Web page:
Two years ago, Petro Poroshenko triumphed in Ukraine's extraordinary presidential election. As an active EuroMaidan participant, his win was historic. The confectionary magnet became the country's youngest-ever head of state and only the second president after Leonid Kravchuk to win outright in the first round.
During a momentous evening on May 25, 2014, exit polls showed Poroshenko had won the ballot. Later, in the electoral headquarters, his speech resonated one usually given by an active president. His official inauguration ceremony as Ukraine's fifth president happened on June 7, 2014 in the national parliament (Verkhovna Rada). Probably one of Poroshenko's most memorable promises was made the day after elections. He said the 'anti-terrorist' military operation in eastern Ukraine should last hours, not months. Two years later, some Ukrainians judge these words as a broken promise (a fragile ceasefire in Donbas continues today). Then, there is his Roshen business and 'Channel 5' national TV station - both of which have not been sold.
Poroshenko took office during turbulent times in Ukraine. Crimea had already been seized while the war in Donbas, the economic recession, hryvnia devaluation and relentless political crisis continued. Some promises he fulfilled, some he did not and others are in progress (such the EU-Ukraine visa-free regime). For two years, the president has reiterated war is no excuse for the absence of reforms. Statements like this give hope there's light at the end of the tunnel for Ukraine.
Meanwhile, Poroshenko also highlighted the importance of international activities at the beginning of his presidency, unlike his predecessors. Over two years, he has made 50 foreign visits, many for the so-called 'Normandy Quartet' negotiations (Ukraine, Germany, France and Russia). While these aim to strengthen Ukraine's role in the international arena, there is another motive; that is, the head of state has repeatedly said he wants to become a member of the European Parliament.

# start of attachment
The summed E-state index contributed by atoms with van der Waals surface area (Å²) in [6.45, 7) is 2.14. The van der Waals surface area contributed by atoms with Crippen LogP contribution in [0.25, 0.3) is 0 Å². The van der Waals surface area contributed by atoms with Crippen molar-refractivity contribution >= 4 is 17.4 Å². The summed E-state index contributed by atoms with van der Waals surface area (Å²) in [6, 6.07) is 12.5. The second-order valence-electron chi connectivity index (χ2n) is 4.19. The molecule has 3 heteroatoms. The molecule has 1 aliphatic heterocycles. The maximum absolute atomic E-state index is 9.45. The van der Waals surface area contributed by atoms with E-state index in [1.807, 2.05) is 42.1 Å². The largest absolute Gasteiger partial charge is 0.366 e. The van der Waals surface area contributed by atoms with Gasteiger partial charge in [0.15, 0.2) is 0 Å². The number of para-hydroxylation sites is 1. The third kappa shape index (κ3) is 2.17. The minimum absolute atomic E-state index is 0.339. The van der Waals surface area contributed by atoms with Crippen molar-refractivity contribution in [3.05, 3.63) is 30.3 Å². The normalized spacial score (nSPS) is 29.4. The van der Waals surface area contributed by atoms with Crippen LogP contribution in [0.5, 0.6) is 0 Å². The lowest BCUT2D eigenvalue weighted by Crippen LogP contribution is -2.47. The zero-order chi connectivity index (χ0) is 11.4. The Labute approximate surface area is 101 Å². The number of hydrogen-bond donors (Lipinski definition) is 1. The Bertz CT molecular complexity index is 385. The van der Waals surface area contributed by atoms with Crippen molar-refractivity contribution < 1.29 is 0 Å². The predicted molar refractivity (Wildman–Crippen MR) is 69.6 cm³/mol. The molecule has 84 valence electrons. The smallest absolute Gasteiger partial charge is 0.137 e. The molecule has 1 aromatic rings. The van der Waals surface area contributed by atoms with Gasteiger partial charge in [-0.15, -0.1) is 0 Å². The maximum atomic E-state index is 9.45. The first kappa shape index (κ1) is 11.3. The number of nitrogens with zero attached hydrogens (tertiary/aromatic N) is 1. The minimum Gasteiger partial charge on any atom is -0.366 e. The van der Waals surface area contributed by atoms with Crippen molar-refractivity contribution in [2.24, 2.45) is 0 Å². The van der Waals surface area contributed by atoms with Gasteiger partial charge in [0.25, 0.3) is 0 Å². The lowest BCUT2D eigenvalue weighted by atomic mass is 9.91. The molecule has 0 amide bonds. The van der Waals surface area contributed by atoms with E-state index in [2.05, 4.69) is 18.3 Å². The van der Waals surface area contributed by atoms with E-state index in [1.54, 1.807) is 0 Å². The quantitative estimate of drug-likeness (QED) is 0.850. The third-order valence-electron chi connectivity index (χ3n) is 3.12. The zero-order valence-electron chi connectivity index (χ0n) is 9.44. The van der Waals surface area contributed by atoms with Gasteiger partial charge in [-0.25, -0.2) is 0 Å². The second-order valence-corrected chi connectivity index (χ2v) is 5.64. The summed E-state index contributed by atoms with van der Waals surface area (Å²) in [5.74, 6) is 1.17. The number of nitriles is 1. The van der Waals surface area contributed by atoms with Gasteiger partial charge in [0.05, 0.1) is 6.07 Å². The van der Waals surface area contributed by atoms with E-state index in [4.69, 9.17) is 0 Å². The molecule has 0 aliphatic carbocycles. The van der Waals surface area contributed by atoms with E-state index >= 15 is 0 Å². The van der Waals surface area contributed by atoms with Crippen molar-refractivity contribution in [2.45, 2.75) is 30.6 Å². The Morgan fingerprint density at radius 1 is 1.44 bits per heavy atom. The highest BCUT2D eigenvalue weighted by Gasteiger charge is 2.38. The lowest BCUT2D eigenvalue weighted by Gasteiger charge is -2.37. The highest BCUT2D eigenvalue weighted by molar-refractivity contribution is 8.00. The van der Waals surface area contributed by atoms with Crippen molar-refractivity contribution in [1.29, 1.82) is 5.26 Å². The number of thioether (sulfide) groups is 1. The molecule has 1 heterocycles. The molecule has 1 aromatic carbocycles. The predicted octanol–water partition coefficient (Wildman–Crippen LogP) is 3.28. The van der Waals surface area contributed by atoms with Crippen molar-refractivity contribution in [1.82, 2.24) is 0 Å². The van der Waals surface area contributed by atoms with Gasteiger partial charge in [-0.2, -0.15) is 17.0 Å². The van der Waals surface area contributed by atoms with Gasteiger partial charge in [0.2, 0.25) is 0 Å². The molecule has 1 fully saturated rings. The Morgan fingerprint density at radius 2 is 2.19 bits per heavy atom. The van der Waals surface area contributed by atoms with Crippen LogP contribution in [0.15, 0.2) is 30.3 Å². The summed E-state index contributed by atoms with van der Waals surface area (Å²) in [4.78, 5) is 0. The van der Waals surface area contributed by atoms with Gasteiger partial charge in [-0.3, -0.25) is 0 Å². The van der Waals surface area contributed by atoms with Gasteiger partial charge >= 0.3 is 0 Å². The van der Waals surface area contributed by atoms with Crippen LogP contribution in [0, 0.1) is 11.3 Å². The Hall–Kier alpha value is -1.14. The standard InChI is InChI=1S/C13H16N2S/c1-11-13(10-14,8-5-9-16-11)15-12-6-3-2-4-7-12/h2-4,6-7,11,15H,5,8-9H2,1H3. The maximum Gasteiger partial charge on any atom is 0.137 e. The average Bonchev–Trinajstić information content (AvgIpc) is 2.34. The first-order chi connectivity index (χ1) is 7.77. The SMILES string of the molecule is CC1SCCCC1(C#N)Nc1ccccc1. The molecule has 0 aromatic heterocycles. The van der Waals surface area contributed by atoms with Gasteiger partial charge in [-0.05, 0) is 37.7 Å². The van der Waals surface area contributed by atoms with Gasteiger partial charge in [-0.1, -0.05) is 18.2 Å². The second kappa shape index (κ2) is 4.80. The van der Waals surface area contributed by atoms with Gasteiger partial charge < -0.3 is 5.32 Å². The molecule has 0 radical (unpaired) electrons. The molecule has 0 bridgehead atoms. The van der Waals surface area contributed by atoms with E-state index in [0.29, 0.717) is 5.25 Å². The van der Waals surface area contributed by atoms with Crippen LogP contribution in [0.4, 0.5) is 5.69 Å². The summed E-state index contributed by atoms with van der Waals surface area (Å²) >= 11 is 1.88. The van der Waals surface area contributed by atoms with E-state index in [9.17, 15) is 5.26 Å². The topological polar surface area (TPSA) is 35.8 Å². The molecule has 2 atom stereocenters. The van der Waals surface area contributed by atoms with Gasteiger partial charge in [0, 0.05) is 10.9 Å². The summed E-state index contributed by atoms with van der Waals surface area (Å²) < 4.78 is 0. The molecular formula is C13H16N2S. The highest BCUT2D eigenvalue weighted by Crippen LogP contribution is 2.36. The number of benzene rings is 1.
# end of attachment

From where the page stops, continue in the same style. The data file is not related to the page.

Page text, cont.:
In addition to his international obligations, Poroshenko became known for his rapid personnel changes. Most prominently, the General Prosecutor's Office has seen two chiefs ousted and Yuriy Lutsenko appointed over the past two years. Ukraine's Defence Minister was also replaced and former Prime Minister Arseniy Yatsenyuk resigned. The president became an active social media user and supporter of dialogue with journalists. In fact, he has already conducted two big press conferences and frequently gives interviews to the main TV networks.
The recent so-called Panama papers scandal drew attention to the president's Roshen company and overseas income again. It's worth noting when Poroshenko showed his declaration for 2014, some analysts claimed his income for his year had increased several times. In response, he argued the money - more than 300 million hryvnias - he earned in 2013, before the presidency, 90 million hryvnias he had spent on presidential campaign and another part on the parliamentary campaign. During 2015, Poroshenko declared 62.1 million UAH of income, while the head of state salary is 121 thousand UAH.
Commenting on the "Panamanian documents," Poroshenko said his case differs from other politicians from this list, and there is no need to investigate because everything in his incomes is transparent.
Poroshenko says the most difficult thing for him in the presidential post is to get news about the death of Ukrainian soldiers from the front. The head of state said after the election he does not think about a second term as president. Now, he does not voice his intentions.
Watch the video:
[Article_attached position = "1"]
[Article_attached position = "2"]
[Article_attached position = "3"]